Paleo / AIP Dessert Sushi




Introduction: Paleo / AIP Dessert Sushi

Normally I use this intro section to write about where I got the idea for whatever I'm writing about, but I don't really remember with this one. I think it was just a combination of thinking food that looks like other food is cute, typical dessert sushi being a little too much of an indulgence, and making my first homemade fruit leather.

Step 1: Fruit Leather Nori

I knew fruit leather would be the perfect dessert nori. I experimented with different amounts of kiwis, blackberries, and spring mix to try to get a close color. My favorite mix was 3 kiwi fruits with a bunch of spring mix, focusing on the green leaves. Adult spinach would probably be a good substitute.

Preheat the oven to 175, and wash and peel / cut the fruit. Toss everything into a blender and purée. Line a cookiesheet with parchment paper, pour the purée on the paper, and spread it thin, to about 1/8" thick. An offset spatula is great for this. Bake for 3-5 hours. Easy-peasy!

This site also has a recipe that comes out pretty green, but uses some stove top time on the apples before dehydration:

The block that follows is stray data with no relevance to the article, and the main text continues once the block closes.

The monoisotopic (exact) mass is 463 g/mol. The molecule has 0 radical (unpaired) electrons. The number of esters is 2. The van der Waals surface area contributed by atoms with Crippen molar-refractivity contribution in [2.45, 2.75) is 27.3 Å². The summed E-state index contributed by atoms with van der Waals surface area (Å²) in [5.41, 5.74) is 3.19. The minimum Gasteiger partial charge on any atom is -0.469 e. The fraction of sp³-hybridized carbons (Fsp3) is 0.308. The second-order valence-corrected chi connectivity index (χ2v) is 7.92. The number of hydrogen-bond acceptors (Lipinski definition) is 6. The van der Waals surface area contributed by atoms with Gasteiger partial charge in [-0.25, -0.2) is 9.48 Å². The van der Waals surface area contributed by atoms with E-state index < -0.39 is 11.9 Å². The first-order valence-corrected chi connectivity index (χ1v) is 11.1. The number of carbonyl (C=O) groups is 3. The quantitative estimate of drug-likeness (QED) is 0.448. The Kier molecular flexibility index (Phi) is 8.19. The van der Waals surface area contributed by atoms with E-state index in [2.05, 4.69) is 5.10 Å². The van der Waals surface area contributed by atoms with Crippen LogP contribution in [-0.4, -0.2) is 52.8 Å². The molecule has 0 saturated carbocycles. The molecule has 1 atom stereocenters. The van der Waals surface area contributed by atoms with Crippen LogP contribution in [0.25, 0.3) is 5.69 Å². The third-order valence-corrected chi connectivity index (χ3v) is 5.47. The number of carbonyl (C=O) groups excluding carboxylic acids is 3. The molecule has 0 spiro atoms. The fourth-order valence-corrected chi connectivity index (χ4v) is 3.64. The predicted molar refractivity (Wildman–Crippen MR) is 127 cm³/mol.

Step 2: Coconut Sticky "Rice"

This is a recipe for AIP coconut macaroons that is not my own, but I knew it would make a great dessert version of sticky rice.

There is a screen cap of the recipe above, just make the main macaroon recipe, no chocolate ganache. I used a whole packet of Knox gelatin (I know, it is not a good, ethical, grass fed option, but I'm working with a budget and I wanted to see if this recipe would work with what I had on hand already), which the people at Knox say to use if the recipe calls for 1 tbsp (even though the packet has a greater volume than that). Even though this recipe only called for a half tbsp, I thought using the whole packet would help bind the mixture more, so I could make fun sushi shapes.

Step 3: Fruit Sashimi

Cut up some fruit to serve as the fish (and vegetables). I used mango and melon for my sashimi, and kiwi to be avocado / cucumber. Slice into long, flat "sticks" as much as the fruit's natural shape will let you.

I used a left over side of a kiwi, faceted a bit with the knife, as my wasabi paste, and I used a vegetable peeler to cut some cantaloupe into ribbons to look like pickled ginger.

Step 4: Let's Roll!

Above are photo sequences for making hosomaki, uramaki, and nigiri sushi (I'm learning some vocab as I go!). Luckily, I had a few bamboo placemats that worked really well as sushi mats. After watching a youtube video, I gave it a try and learned some tricks along the way. Please look at the photo tags for my tips and tricks.

Step 5: Enjoy!

I'm very pleased with how these came out! It was a lot of fun, and I think maybe I am ready to try rolling real sushi now haha. Give me a vote if you enjoyed this instructable, and let me know what combos you make in the comment section!

Makerspace Contest

Participated in the
Makerspace Contest

Coconut Challenge

Participated in the
Coconut Challenge

Summer Fun Contest 2016

Participated in the
Summer Fun Contest 2016

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